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G7 leaders tackle migration, AI and economic security on final day of summit

The leaders stressed their determination to meet global challenges ‘at a crucial moment in history’.

G7 world leaders and other leaders from guest nations attend a working session on artificial intelligence, on day two of the 50th G7 summit in southern Italy

The Group of Seven leading industrialised nations turned their attention to migration, artificial intelligence, economic security and the Indo-Pacific region on Friday, the second and final day of their summit in Italy.

The G7 leaders stressed their determination to meet global challenges “at a crucial moment in history”.

The gathering in a luxury resort in Italy’s southern Puglia region also discussed other major topics, such as financial support for Ukraine, the war in Gaza, climate change, Iran, the situation in the Red Sea, gender equality and China’s industrial policy and economic security.

“We are working together and with others to address the pressing challenges of our time,” the G7 leaders said in a final statement, noting their solidarity with Ukraine, support for a deal that would lead to an immediate ceasefire and release of hostages in Gaza, investment in sustainable infrastructure in Africa and commitments to address climate change and migration.

Pope Francis poses with Giorgia Meloni, Italy’s Prime Minister on day two of the 50th G7 summit at Borgo Egnazia, southern Italy
Pope Francis with Giorgia Meloni, Italy’s Prime Minister on day two of the 50th G7 summit at Borgo Egnazia, southern Italy (Christopher Furlong/Pool Photo via AP)

Divisions did emerge during the summit, however, notably over the lack of a reference to abortion in the summit’s final declaration.

Asked if the G7 gathering has lived up to expectations, French President Emmanuel Macron said: “The aim of the G7 is to create convergence and be able to remove misunderstandings. It’s not a place where you decide emergency measures or regulate things.” He added that there were “true convergences on Ukraine and Mideast”.

“It was a useful G7, with useful results,” Mr Macron said. “The coming weeks will create the conditions for political opportunities in particular around the two conflicts.”

Migration was the first topic of discussions on Friday, with the leaders mulling ways to combat trafficking and increase investment in countries from where migrants start out on often life-threatening journeys.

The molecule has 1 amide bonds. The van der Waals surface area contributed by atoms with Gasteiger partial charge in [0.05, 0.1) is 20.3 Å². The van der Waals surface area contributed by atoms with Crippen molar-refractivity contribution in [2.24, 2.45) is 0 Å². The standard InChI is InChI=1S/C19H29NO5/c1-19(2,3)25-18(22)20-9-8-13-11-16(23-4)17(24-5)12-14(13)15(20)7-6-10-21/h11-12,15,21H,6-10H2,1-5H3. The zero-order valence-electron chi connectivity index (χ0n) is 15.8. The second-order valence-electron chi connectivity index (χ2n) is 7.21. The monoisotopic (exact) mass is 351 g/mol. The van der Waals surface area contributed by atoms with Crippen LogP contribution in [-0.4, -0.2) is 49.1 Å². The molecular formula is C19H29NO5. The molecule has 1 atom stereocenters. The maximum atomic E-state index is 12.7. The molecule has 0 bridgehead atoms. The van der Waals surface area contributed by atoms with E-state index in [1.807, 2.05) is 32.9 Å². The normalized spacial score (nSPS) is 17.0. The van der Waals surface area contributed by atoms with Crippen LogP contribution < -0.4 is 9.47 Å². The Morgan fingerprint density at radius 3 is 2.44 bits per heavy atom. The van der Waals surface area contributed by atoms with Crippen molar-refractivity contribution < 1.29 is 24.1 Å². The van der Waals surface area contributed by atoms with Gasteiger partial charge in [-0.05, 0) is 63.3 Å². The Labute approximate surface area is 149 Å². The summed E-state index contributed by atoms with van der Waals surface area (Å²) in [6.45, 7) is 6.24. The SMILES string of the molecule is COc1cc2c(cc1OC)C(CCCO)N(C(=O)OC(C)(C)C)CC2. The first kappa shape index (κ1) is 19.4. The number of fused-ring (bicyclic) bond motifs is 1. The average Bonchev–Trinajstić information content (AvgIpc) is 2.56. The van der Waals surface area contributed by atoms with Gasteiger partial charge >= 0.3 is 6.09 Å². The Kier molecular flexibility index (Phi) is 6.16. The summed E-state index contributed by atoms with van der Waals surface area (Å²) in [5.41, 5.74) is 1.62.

The issue is of particular interest to summit host Italy, which lies on one of the major routes into the European Union for people fleeing war and poverty in Africa, the Middle East and Asia.

Italian Premier Giorgia Meloni, known for her hardline stance on migration, has been eager to increase investment and funding for African nations as a means of reducing migratory pressure on Europe.

Jordan’s King Abdullah II, French President Emmanuel Macron and President of Algeria Abdelmadjid Tebboune at the G7 summit in Italy
Jordan’s King Abdullah II, French President Emmanuel Macron and President of Algeria Abdelmadjid Tebboune (Christopher Furlong/Pool Photo via AP)

The leaders “launched the G7 Coalition to prevent and counter the smuggling of migrants”, the summit’s final declaration said, noting the seven nations would “focus on the root causes of irregular migration, efforts to enhance border management and curb transnational organised crime, and safe and regular pathways for migration”.

Prime Minister Rishi Sunak said he and Ms Meloni – whom he described as “fantastic” – saw “eye to eye” on migration.

“We can’t have criminal gangs decide who comes to our countries,” Mr Sunak said.

Ms Meloni has a controversial five-year deal with neighbouring Albania for the Balkan country to host thousands of asylum seekers while Italy processes their claims. She has also spearheaded the “Mattei Plan” for Africa, a continent-wide strategy to increase economic opportunities at home and so discourage migration.

For its part, Britain has a deal to deport some asylum seekers to Rwanda, although no flights have yet taken off. Human rights organisations have criticised the agreement as unethical and unworkable.

The United States has also been struggling with a growing number of migrants. President Joe Biden introduced new policies to curb migration after a Bill he tried to get through Congress failed to pass. However, the future of the new policies is unclear after immigrant rights advocates challenged them with lawsuits.